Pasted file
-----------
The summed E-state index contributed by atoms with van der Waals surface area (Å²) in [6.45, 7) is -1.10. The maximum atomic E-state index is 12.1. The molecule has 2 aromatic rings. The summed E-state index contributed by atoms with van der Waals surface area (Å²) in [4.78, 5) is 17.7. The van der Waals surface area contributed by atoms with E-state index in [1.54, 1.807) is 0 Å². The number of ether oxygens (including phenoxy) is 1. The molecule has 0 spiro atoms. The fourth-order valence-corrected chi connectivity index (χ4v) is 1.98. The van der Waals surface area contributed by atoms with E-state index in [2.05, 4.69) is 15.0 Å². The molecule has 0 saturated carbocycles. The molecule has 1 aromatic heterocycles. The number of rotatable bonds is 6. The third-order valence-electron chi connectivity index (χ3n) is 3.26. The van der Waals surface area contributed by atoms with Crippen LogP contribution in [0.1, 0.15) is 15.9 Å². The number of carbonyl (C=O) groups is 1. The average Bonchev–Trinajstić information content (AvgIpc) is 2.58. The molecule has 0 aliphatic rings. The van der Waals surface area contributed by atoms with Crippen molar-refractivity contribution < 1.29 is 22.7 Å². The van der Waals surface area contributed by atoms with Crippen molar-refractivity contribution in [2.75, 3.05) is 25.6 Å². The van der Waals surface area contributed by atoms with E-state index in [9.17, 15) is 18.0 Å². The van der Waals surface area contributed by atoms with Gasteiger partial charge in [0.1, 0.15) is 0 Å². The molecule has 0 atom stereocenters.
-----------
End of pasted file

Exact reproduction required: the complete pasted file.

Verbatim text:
The summed E-state index contributed by atoms with van der Waals surface area (Å²) in [6.45, 7) is -1.10. The maximum atomic E-state index is 12.1. The molecule has 2 aromatic rings. The summed E-state index contributed by atoms with van der Waals surface area (Å²) in [4.78, 5) is 17.7. The van der Waals surface area contributed by atoms with E-state index in [1.54, 1.807) is 0 Å². The number of ether oxygens (including phenoxy) is 1. The molecule has 0 spiro atoms. The fourth-order valence-corrected chi connectivity index (χ4v) is 1.98. The van der Waals surface area contributed by atoms with E-state index in [2.05, 4.69) is 15.0 Å². The molecule has 0 saturated carbocycles. The molecule has 1 aromatic heterocycles. The number of rotatable bonds is 6. The third-order valence-electron chi connectivity index (χ3n) is 3.26. The van der Waals surface area contributed by atoms with Crippen LogP contribution in [0.1, 0.15) is 15.9 Å². The number of carbonyl (C=O) groups is 1. The average Bonchev–Trinajstić information content (AvgIpc) is 2.58. The molecule has 0 aliphatic rings. The van der Waals surface area contributed by atoms with Crippen molar-refractivity contribution < 1.29 is 22.7 Å². The van der Waals surface area contributed by atoms with Crippen molar-refractivity contribution in [2.75, 3.05) is 25.6 Å². The van der Waals surface area contributed by atoms with E-state index in [9.17, 15) is 18.0 Å². The van der Waals surface area contributed by atoms with Gasteiger partial charge in [0.1, 0.15) is 0 Å². The molecule has 0 atom stereocenters.